• August 31, 2007: Victor Willis gives his first live concert in 28 years in Las Vegas.
  • October 23, 2007: Village People perform on the NBC game show The Singing Bee.
  • November 17, 2007: Victor Willis weds long-time love, Karen, a lawyer and executive.
  • July 15, 2008: At the Major League Baseball All-Star Game at Yankee Stadium, Village People perform "Y.M.C.A." with the Yankees grounds crew during the 7th inning stretch.
  • September 12, 2008: Village People receive star on the Hollywood Walk of Fame.
  • February 2009: Victor Willis sues current group over their performance of YMCA at the 2008 Sun Bowl. The suit was settled in 2009. [11]

Cultural references

Star Wars characters, a Jawa, Greedo, Chewbacca and an Imperial Stormtrooper, take on the iconic roles of the Village People and lead the crowd in the "Y.M.C.A." dance at a Disney weekend event in 2007.

Due to their easily recognizable characters, the group have frequently been imitated or parodied in films, TV-series, video games and music. Numerous covers and homages of their songs have been recorded. The stereotypical masculine characters, particularly the leather-clad biker character with a handlebar moustache, have also become a widespread pop culture icons associated with male gay culture and YMCA has become something of an anthem of the LGBT community.

In 1995, a parody of the Village People was seen on the acclaimed CGI show ReBoot with the group the Small Town Binomes singing "BSnP", a parody of "Y.M.C.A." They were seen in the ReBoot episode "Talent Night" and each individual was modeled after a singer from the Village People using the shows common Binome characters. Their song "BSnP" was a jab at ABC network's Broadcast Standards and Practices organization, which frequently edited content from the show which they deemed not suitable for its younger viewers (lyrics included "Oh, it's fun to play in a non-violent way").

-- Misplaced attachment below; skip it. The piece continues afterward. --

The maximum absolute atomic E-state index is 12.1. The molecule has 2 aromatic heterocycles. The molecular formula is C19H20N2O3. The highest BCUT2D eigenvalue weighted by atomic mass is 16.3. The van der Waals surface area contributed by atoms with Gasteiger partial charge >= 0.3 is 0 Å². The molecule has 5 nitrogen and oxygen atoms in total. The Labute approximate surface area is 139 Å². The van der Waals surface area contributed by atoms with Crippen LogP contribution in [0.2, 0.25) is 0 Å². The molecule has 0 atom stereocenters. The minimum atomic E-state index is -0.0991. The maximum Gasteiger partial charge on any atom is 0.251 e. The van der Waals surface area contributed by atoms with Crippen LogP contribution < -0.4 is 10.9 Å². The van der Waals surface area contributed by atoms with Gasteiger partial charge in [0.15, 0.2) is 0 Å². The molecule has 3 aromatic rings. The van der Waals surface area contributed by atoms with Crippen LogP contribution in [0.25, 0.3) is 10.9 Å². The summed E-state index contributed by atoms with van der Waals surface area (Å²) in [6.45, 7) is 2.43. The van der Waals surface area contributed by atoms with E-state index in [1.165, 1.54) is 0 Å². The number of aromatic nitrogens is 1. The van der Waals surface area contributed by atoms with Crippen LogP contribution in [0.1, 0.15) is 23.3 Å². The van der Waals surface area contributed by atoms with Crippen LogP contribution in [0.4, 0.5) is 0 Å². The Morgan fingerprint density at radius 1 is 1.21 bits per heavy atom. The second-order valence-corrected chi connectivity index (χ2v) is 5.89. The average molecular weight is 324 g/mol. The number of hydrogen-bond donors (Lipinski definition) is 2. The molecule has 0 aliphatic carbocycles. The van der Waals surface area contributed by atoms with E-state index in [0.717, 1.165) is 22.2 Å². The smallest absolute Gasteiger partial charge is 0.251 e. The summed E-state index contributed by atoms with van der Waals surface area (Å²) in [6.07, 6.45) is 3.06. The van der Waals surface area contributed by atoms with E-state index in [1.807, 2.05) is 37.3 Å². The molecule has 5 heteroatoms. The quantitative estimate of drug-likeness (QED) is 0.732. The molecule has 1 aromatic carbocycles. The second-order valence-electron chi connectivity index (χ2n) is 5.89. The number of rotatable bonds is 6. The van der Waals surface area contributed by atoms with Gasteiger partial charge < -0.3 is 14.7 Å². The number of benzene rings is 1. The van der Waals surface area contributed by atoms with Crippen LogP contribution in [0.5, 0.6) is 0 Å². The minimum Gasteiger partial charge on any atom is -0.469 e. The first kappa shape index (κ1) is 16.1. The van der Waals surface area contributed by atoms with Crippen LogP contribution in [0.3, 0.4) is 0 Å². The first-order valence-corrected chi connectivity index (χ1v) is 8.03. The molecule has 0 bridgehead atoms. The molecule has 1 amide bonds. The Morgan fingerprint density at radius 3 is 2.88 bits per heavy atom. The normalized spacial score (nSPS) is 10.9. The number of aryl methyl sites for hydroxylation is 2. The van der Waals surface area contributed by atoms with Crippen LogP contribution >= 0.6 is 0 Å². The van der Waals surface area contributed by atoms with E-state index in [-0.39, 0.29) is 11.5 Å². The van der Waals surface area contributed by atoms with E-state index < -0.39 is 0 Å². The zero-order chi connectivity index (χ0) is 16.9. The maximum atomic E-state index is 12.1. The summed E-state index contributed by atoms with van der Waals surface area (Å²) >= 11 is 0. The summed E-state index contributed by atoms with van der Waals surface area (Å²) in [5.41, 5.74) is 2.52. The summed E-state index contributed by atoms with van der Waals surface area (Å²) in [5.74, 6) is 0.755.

In a 2010 episode of The Cleveland Show called "Buried Pleasure," police officers are riding jet skis along with other police officers trying to bust Holt, to the beat of YMCA. Later in the episode when a police officer is tackled, the Village People cop jumps on top and says, "Doggy Pile."


Main albums

Album Title Release Year
Village People 1977
Macho Man 1978
Cruisin' 1978
Go West 1979
Live and Sleazy 1979
Can't Stop the Music 1980
Renaissance 1981
Fox on the Box 1982
In the Street 1983
Sex Over the Phone 1985

Compilations & other albums

  • Live: Seoul Song Festival (1984)
  • Greatest Hits (1988)
  • Greatest Hits '89 Remixes (1989)
  • The Best of Village People (1994)
  • The Very Best Of (1998)
  • 20th Century Masters, The Millennium Collection...The Best of Village People (2001)




The Village People have had a number of lineup changes over the years.

Original 'People'

Replacement 'People'

  • Mark Mussler - Construction Worker, 1977 (prior to Hodo)
  • Dave Forrest - Cowboy, 1977 (prior to Jones)
  • Lee Mouton - Leatherman, 1977 (prior to Hughes)
  • Peter Whitehead - (co-songwriter with Belolo, Phil Hurtt & Morali) in 1977; briefly performed onstage with the group.
  • Eric Anzalone - the Leatherman/Biker since 1995
  • G. Jeff Olson - the Cowboy 1980-1985, 1991-present.
  • Ray Simpson - Lead vocalist/Policeman 1980-1982; 1987-present.
  • Miles Jaye - Policeman 1983-1984. He was the lead vocalist on the In the Street bonus track "America" and "Live: Seoul".
  • Ray Stephens - Policeman 1985. Lead vocalist on Sex Over The Phone. He died in 1990.
  • Py Douglas - Policeman (briefly replaced Ray Stephens in some TV appearances during their '85 European tour promoting album Sex Over the Phone
  • Mark Lee - Construction Worker, 1982-85
  • Bill Whitefield - Construction Worker 2002 and 2003.
  • Alex Timmerman - G.I. 2004.

See also


  1. ^ Spin Magazine Online: Y.M.C.A. (An Oral History)
  2. ^
  3. ^ Music | Encore | Village People: "Macho Man" by Entertainment Weekly. Retrieved on August 22, 2009
  4. ^ a b Village People, Rolling Stone Magazine Vol. 289, April 19, 1979
  5. ^ a b
  6. ^ Village People Official Tour Program, 1979, Can't Stop Productions
  7. ^ Straight, No Chaser by Victor Willis, 1990
  8. ^ Review: Gay Sex in the 70s: [1], 2000
  9. ^
  10. ^
  11. ^
  12. ^ Roberts, David (2006). British Hit Singles & Albums (19th ed.). London: Guinness World Records Limited. p. 587. ISBN 1-904994-10-5. 

External links

Got something to say? Make a comment.
Your name
Your email address